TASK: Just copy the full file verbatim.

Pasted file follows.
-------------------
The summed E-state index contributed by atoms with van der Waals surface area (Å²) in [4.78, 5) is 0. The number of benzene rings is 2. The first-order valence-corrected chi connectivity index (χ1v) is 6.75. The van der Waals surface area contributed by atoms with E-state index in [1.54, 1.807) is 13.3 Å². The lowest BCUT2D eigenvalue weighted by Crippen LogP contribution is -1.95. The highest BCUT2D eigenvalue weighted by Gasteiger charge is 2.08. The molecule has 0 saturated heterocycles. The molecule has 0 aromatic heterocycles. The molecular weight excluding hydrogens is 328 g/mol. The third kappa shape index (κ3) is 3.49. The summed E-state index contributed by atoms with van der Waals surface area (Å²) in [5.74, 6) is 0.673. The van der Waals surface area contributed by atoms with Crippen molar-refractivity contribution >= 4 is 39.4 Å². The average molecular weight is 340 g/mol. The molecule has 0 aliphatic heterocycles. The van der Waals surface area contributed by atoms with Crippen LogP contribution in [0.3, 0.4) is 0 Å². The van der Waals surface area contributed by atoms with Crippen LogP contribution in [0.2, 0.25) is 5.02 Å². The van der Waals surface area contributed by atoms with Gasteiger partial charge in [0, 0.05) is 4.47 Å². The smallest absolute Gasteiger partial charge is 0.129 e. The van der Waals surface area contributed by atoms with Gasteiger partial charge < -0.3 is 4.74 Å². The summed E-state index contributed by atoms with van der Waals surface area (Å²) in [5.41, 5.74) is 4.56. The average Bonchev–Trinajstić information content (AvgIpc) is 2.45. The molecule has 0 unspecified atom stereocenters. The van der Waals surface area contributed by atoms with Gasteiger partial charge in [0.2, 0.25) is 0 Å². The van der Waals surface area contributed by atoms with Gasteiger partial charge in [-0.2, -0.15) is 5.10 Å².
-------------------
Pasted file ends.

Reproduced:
The summed E-state index contributed by atoms with van der Waals surface area (Å²) in [4.78, 5) is 0. The number of benzene rings is 2. The first-order valence-corrected chi connectivity index (χ1v) is 6.75. The van der Waals surface area contributed by atoms with E-state index in [1.54, 1.807) is 13.3 Å². The lowest BCUT2D eigenvalue weighted by Crippen LogP contribution is -1.95. The highest BCUT2D eigenvalue weighted by Gasteiger charge is 2.08. The molecule has 0 saturated heterocycles. The molecule has 0 aromatic heterocycles. The molecular weight excluding hydrogens is 328 g/mol. The third kappa shape index (κ3) is 3.49. The summed E-state index contributed by atoms with van der Waals surface area (Å²) in [5.74, 6) is 0.673. The van der Waals surface area contributed by atoms with Crippen molar-refractivity contribution >= 4 is 39.4 Å². The average molecular weight is 340 g/mol. The molecule has 0 aliphatic heterocycles. The van der Waals surface area contributed by atoms with Crippen LogP contribution in [0.3, 0.4) is 0 Å². The van der Waals surface area contributed by atoms with Crippen LogP contribution in [0.2, 0.25) is 5.02 Å². The van der Waals surface area contributed by atoms with Gasteiger partial charge in [0, 0.05) is 4.47 Å². The smallest absolute Gasteiger partial charge is 0.129 e. The van der Waals surface area contributed by atoms with Gasteiger partial charge < -0.3 is 4.74 Å². The summed E-state index contributed by atoms with van der Waals surface area (Å²) in [5.41, 5.74) is 4.56. The average Bonchev–Trinajstić information content (AvgIpc) is 2.45. The molecule has 0 unspecified atom stereocenters. The van der Waals surface area contributed by atoms with Gasteiger partial charge in [0.2, 0.25) is 0 Å². The van der Waals surface area contributed by atoms with Gasteiger partial charge in [-0.2, -0.15) is 5.10 Å².